two passages of version I into version II. Table 3 shows the differences between the two
versions and the inserted passages. In these two passages, the original sentences in version
II were replaced with the more detailed passages from version I. These insertions, therefore, must result from the intention of unifying the two versions, not from any scribal error.
It seems likely that the aim of the editorsengaged in this re-edition was to reduce the
number of seemingly useless repetitions of almost the same stories, although such cannot
be denitely concluded at this stage.
These examples make it clear that attempts were made to change the text of BhV signicantly and systematically at some stage of transmission of S or the preceding manuscripts.
Evidence of such attempts might also be found in many other parts of the Vinaya. We can

Problems in the sTog Palace Manuscript of the BhaiSajyavastu of the MUlasarvAstivAda-vinayaF. Yao 67

be fairly certain that S is a version that demands special care in studying the Tibetan MSV.
AntaroddAna MAndhAtR
1 MAndhAtR, . . . 16 SaMdhAna


UddAna BAlAhaka
17 BAlAhaka, . . . 26 A merchant
UddAna Six tusks
27 The six tusked elephant, . . . 35 DhRtarASTra
UddAna Teacher Sunetra only in S
36 Teacher Sunetra, 37 MUkapaGgu, 38 AraNemi, 39 Govinda, 40 PrabhAsa, 41 BRhaddyuti
Table. 1 Stories told to King Prasenajit

Udd. KAzyapa
Chap.1 KAzyapa . . . 10 Nandika
Udd. KAzyapa
Udd. Yazas
Chap.11 Yazas . . . 20 JaGghAkAzyapa
Udd. Yazas
Udd. CUDapanthaka
Chap. 21 CUDapanthaka . . . 30 LavaNabhadrika
Udd. CUDapanthaka Udd. MadhuvAsiSTha
Chap. 31 MadhuvAsiSTha . . . 37 Sugata
Udd. MadhuvAsiSTha
Table. 2 UddAnas in AGUdd.: uddAna

Table. 3 Story of Prince Vizvantara

Version I
1 A set phrase for starting the story.
2 The reign of King VizvAmitraK
3 The birth of the princewithout reference to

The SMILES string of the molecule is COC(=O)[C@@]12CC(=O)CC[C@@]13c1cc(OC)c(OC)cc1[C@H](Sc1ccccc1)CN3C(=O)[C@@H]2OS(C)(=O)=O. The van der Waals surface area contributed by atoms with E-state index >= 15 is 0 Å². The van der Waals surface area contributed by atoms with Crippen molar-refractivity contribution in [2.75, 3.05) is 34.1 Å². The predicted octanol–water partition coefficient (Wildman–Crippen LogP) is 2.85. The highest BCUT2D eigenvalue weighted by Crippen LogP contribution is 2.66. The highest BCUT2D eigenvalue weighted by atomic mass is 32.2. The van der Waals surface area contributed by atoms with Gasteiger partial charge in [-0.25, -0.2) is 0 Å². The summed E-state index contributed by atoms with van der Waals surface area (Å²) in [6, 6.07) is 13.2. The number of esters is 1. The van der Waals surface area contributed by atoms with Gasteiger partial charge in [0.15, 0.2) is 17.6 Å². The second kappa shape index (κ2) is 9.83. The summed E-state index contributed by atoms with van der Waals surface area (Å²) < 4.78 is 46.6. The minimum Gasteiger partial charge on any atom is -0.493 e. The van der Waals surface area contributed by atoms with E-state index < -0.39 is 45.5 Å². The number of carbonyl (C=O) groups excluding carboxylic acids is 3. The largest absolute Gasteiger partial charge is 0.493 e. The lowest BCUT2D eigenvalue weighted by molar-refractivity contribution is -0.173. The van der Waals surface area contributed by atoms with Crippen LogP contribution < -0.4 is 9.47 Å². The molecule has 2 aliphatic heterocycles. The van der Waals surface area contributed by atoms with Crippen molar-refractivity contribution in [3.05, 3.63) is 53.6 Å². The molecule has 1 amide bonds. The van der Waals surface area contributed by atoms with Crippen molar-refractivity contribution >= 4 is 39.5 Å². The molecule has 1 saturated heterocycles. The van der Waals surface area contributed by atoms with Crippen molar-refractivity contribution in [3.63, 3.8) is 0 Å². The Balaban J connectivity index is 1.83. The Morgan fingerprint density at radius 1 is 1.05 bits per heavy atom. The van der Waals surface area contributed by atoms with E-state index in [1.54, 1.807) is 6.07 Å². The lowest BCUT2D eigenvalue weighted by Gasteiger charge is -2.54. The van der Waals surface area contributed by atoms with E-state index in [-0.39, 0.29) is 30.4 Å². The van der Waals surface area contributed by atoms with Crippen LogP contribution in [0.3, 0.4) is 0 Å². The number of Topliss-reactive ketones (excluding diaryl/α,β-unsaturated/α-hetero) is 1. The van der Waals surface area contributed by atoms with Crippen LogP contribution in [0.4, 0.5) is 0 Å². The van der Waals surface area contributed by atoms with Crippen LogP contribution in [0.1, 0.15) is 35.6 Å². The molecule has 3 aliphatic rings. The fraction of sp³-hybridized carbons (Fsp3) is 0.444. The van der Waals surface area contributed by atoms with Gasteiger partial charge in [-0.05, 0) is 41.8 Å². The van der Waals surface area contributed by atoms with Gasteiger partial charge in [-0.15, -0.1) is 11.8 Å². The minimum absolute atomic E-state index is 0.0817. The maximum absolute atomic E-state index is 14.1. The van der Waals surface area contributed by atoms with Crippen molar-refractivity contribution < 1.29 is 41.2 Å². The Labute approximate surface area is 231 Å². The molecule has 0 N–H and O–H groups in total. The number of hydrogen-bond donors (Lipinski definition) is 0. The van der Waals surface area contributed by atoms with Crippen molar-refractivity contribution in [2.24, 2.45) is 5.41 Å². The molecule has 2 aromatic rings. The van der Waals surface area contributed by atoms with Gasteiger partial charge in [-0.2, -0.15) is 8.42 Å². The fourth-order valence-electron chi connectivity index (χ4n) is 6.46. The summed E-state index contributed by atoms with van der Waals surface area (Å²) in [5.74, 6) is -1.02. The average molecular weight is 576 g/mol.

his name.
4 Charity of Prince VizvantaraV
in detail without reference to his other name.

Version II
A set phrase for starting the story.
The reign of Knot abbreviated.

The birth of the princewith reference to his

Charity of Vdescribed briey with reference
to another of his names: SarvaMdada.
Vs Marriage to MAdrIMand the birth of
their son and daughter.
K orders V not to give Elephant bKra shis ldan
and the minor kings conspire with each other
to obtain that Elephant.

7 V gives his carriage to a brahmin.

8 V gives Elephant rGyal srid phrel to a brah- V gives bKra shis ldan to a brahmin sent by
min sent by the enemy.
the minor kings.
9 K banishes V from the country. V decides to K scolds V. V tells his wish to go to the forest
go to the forest and M insists on following him voluntarily and M says that she will follow him
in detail. V says farewell to K.
briey. V says farewell to K.
10 V leaves with his family and persuades the citi- V leaves with his family.
zens who followed him to go back.
11 A brahmin demands Vs carriage and V gives A brahmin demands Vs carriage and V gives
it to him despite Ms angerin detail.
it to himbriey. V gives horses to another
12 V and his family arrive at the forest and dwell V and his family arrive at a valley in Mt.
KailAsa and dwell there.

68 Problems in the sTog Palace Manuscript of the BhaiSajyavastu of the MUlasarvAstivAda-vinayaF. Yao
A brahmin nGan to re gets married and looks
for some servants for his wife.
A brahmin comes and demands Vs children in The Brahmin nGan to re comes and demands
Ms absence. V gives the brahmin the children Vs children in Ms absence. V gives the brahafter much anguished thoughtin detail.
min the childrenbriey.
The earth quakesin detail. The children are DPNLTF: The earth S: The same as Iextaken away after a conversation with V. M hur- quakesbriey.
cluding the earthries home.
A god stands in Ms way and M makes him go. Indra stands in Ms way and M makes him go.
M returns and grieves when she hears that V DPNLTF: M returns S: The same as I.
gave away the childrenin detail. V tells her and accuses V of givhis resolution for charity and she complies with ing away the children
his wish.
V shows M the bleeding from his body due to